By now, it is likely that you have heard that the US Department of Labor passed a rule that proposed to make millions of workers subject to overtime pay last year. The rule, which was to be in force as of Dec 1, 2016, states that employees earning a salary up to $47,476 a year must be compensated time and a half overtime pay if they work over 40 hours during a week. This is a significant change from the current threshold for overtime pay of $23,660. The rule includes an automatic update of the threshold salary every three years. (Next one is Jan 1, 2020).
For rental companies, the adverse impact on their business forced owners to look at remedies to counteract the effect on their costs, and many implemented it before they knew of the injunction:
- Change salaried workers to hourly employees.
- Limit employees to an 8 hour day.
- Hire part-time workers to fill in the gaps.
- Lower employees’ hourly rate to offset overtime that they might earn.
- Raise salaries above the $47,476 threshold.
Many affected by this regulation have been writing letters to Congress to protest what they see as government rules that are detrimental to small businesses. In November 2016, just before the deadline, a Texas judge issued an emergency request that resulted in a preliminary injunction to delay implementation. Employers breathed a sigh of relief, as the Department of Justice gained more time to consider the impact on 4.2 million employees and estimated costs of $295 million to businesses. The ARA (American Rental Association) joined with other organizations to litigate against the regulation.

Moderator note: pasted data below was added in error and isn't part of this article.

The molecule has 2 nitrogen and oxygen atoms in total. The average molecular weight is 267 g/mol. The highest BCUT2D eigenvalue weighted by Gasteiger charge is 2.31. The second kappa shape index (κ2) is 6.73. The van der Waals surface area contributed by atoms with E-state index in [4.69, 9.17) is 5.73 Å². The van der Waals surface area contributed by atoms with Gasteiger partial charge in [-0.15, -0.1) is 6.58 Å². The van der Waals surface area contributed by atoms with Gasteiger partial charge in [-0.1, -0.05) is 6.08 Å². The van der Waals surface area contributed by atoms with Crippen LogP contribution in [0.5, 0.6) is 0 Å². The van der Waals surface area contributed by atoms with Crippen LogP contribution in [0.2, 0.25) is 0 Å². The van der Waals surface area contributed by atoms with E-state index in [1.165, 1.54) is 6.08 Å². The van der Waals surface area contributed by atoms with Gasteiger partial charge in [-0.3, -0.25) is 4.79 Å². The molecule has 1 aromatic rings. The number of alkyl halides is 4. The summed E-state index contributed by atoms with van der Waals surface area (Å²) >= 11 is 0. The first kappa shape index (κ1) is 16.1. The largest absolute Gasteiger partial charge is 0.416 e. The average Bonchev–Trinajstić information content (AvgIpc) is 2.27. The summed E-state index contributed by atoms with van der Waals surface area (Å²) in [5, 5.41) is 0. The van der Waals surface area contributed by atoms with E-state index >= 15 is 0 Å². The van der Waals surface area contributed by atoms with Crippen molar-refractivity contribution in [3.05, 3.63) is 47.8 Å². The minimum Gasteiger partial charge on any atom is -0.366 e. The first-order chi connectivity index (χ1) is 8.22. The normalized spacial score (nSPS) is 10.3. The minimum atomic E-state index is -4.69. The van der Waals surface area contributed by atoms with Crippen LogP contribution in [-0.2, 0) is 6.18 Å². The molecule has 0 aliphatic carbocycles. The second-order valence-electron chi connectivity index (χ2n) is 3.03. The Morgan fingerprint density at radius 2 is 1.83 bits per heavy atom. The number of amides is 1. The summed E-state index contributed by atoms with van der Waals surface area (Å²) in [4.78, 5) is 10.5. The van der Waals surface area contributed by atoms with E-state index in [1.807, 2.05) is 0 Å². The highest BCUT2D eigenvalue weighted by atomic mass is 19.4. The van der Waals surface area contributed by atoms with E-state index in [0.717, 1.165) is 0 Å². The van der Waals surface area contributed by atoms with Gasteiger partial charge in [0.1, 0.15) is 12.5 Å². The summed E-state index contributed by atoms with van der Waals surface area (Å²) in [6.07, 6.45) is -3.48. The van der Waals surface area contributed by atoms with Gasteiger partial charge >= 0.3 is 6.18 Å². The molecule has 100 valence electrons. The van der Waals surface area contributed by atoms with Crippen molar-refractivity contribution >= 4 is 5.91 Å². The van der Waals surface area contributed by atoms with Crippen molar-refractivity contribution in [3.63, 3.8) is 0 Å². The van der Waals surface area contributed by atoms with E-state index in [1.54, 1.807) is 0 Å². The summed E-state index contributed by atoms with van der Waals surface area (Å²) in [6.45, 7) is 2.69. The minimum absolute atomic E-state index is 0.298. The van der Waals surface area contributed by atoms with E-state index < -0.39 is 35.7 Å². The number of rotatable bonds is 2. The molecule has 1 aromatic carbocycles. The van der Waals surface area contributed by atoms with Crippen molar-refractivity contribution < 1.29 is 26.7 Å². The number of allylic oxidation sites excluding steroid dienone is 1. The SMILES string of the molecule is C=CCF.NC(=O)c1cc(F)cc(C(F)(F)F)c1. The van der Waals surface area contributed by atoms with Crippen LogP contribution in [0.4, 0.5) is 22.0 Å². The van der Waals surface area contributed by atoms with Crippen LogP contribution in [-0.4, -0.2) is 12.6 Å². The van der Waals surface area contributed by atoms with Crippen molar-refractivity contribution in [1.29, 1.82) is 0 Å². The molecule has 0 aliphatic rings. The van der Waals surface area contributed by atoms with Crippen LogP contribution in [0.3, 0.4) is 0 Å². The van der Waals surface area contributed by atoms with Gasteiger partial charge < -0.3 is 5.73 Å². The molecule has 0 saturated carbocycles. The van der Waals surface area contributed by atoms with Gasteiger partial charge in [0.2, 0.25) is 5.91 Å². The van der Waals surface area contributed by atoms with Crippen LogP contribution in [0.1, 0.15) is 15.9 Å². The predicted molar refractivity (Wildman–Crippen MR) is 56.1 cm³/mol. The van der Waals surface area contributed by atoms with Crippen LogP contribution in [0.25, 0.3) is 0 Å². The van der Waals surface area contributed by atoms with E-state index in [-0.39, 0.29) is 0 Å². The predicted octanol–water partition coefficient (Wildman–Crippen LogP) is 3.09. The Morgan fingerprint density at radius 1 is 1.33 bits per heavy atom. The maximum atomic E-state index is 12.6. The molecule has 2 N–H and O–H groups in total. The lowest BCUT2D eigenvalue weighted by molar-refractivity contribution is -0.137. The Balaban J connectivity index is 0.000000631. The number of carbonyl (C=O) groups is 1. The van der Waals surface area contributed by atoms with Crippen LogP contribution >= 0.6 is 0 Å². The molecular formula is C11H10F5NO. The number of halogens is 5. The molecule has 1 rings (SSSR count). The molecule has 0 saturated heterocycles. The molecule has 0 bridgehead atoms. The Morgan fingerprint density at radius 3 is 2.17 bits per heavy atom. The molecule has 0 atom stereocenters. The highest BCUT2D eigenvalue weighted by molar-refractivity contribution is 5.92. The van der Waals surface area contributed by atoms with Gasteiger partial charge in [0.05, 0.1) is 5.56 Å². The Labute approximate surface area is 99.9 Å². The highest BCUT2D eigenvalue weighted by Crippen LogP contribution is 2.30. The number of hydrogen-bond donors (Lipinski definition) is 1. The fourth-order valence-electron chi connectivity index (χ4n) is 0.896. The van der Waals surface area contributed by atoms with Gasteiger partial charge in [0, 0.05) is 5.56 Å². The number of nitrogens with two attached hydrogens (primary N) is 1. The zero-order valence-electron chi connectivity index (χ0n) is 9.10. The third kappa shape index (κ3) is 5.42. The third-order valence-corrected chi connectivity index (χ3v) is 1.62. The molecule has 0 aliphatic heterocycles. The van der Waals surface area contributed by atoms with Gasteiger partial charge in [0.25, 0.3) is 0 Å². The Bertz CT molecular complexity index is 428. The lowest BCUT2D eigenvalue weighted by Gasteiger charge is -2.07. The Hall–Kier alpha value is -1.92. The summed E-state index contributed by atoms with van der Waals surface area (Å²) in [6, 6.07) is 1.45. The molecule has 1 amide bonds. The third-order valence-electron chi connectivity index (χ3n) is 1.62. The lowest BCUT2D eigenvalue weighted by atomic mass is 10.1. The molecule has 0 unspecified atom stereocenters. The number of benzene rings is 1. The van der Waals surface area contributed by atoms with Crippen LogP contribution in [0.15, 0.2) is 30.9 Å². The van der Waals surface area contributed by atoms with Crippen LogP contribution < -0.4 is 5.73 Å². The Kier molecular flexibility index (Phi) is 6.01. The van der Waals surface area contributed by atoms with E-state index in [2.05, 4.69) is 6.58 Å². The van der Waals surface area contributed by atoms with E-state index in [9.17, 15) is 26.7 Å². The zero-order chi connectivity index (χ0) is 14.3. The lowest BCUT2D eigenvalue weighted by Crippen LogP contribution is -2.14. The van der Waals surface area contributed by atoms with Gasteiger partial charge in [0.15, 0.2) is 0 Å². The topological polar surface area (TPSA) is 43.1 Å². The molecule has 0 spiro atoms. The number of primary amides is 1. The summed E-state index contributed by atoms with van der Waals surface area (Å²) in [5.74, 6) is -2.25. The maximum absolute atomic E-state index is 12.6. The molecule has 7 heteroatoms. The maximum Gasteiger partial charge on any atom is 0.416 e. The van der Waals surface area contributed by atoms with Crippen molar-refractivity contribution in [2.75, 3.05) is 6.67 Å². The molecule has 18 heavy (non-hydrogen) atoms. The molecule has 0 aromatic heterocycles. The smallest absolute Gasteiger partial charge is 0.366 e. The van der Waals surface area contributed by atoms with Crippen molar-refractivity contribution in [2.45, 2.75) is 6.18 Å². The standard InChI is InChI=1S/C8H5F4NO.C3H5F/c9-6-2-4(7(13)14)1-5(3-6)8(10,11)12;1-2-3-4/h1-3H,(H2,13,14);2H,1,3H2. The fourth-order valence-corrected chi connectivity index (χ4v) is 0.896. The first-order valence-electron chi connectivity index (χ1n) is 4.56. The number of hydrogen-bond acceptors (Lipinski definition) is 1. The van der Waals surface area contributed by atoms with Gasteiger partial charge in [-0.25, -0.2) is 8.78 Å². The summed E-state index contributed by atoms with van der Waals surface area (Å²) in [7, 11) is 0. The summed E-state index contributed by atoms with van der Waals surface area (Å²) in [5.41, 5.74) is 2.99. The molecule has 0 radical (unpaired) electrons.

Though the injunction temporarily blocked the law from going into effect, some employers had already told their employees they would receive a pay raise to get them above the threshold of $47,476. Employee morale can suffer when they anticipate an increase that never happens, so employers need to think through how they will handle employee morale. They must weigh the added overhead cost vs. the possible loss of good employees.
When a new Department of Labor Secretary gets confirmed, either the injunction against it will stand, or be overturned. According to employment law firm, Ogletree, Deakins, Nash, Smoak & Stewart, P.C., there is a risk to employers if the regulations are upheld, and enforced retroactively.
If that happens, employers are responsible for overtime pay to employees under the rules starting December 1, 2016, and would be a disaster for most small businesses.
Regardless of the outcome, the wisest move may be to keep accurate records of hours worked by all salaried employees to make it easier to defend, if needed. The recordkeeping burden is up to the employers. Ignorance of the law, even when the law is confusing, does not absolve consequences.
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